I listened to the song again after months of having not heard it. I had been rather glad because my son has been transfixed by it and played it over and over again, sometimes more than 10 times per allowance of it. I never disliked it, but that many times in a row…well, I was glad for a break then.  When I heard it again, in a crazy way it made me feel again what I felt in those moments of “near death.” The melody, the pitches, the impromptu clashes of voice than became harmony? You become the child again, as helpless as one can be as an adult, but completely cognizant of it as only children can more naturally be: sensing the things beyond vision, the unexplained terrors….Through it all, you just have to go with it, wherever it leads you. I continued living, and as always, you have to keep the song in your heart and mind and keep dancing.

 “L-O-V-E is a mystery, where you’ll find me, where you’ll find all is love….”

Hear a sample of Karen O and the Kids, All of Love, at

Duffy, K., Kirsh, S., & Atwater, E. (2011). Psychology for living: Adjustment, growth, and behavior today (10th ed.). Upper Saddle River, NJ: Prentice Hall.

2 thoughts on “Near Death Experiences: “Where You’ll Find Me”

  1. I find your perspective on the distinction of “being brought” and “bringing oneself” back from a near death experience of fundamental importance because of all it implies one way or the other. Thank you for sharing this observation! I am really, really thankful that you are recovering.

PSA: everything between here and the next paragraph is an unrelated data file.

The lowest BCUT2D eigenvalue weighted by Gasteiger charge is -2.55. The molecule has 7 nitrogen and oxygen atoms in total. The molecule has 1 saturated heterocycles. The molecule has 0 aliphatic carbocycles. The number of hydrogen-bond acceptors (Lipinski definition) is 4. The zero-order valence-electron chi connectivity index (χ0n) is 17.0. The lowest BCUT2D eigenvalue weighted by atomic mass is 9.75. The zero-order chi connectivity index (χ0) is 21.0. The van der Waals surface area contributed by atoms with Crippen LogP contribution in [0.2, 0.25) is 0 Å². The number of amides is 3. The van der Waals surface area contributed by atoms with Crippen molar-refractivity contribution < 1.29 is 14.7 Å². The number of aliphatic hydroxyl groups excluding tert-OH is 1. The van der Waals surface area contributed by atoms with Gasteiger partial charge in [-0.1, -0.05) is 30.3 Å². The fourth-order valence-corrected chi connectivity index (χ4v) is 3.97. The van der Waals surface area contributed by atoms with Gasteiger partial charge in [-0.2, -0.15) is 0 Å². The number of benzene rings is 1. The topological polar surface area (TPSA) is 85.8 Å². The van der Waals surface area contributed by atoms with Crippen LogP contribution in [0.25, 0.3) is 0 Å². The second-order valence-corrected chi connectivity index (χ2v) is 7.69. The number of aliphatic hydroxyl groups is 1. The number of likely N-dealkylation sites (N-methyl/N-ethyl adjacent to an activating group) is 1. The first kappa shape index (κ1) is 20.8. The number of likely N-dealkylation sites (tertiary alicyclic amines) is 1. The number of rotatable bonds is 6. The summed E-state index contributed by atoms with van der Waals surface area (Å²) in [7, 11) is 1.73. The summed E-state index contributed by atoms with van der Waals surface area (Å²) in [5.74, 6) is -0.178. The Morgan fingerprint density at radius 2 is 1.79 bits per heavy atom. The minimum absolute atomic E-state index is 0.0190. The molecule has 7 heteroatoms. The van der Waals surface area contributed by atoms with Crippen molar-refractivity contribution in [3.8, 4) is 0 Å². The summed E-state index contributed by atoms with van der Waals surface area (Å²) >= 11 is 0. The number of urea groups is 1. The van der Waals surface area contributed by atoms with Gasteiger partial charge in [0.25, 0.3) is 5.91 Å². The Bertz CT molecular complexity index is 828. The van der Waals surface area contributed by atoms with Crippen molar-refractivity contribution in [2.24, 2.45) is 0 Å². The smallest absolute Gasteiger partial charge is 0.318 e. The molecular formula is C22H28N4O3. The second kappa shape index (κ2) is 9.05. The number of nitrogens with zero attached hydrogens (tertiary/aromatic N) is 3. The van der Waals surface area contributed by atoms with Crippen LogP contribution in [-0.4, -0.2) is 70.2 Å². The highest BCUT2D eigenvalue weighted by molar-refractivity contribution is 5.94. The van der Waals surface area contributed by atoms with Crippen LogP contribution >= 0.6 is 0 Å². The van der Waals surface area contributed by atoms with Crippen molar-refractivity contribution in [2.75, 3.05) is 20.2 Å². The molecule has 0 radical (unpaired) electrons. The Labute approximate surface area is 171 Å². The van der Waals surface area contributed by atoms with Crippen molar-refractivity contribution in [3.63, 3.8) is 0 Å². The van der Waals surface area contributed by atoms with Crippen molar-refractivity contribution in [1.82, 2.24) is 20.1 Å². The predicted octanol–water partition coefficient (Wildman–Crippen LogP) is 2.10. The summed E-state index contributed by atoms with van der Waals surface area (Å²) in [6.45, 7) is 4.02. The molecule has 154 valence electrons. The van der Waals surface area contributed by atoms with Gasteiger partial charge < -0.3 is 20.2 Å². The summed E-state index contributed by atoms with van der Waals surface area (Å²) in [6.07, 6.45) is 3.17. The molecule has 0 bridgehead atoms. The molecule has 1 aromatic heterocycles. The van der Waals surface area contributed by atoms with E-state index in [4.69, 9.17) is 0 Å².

As I read your entry I remembered a poem by Rudolf Steiner a teacher used to share with us:

    May our feelings reach
    To our heart’s inmost core
    And seek to unite in love with human beings of like aims
    And with those spirits who
    Full of grace look down on our earnest heartfelt striving
    Strengthening us from realms of light
    And illuminating our love.

    1. Thank you for the poem, somehow it reminded me of one by Hannah Senesh, a young Jewish resistance fighter from Hungary who died by firing squad after resisting betraying her compatriots.

      “To die,
      so young to die.
      No, no, not I,
      I love the warm sunny skies,
      light, song, shining eyes.
      I want no war, no battle cry.
      No, no, not I.”

      I felt the distinction was very necessary in that definition. I have been a trial to any teacher or professor since I was put out of a class in 5th grade when I spoke up against what the textbook was saying incorrectly about American Indians. My professor now…I know must roll his eyes at me sometimes, but I don’t believe any book or theory is infallible or should be accepted just because it may come from a supposedly “learned” source.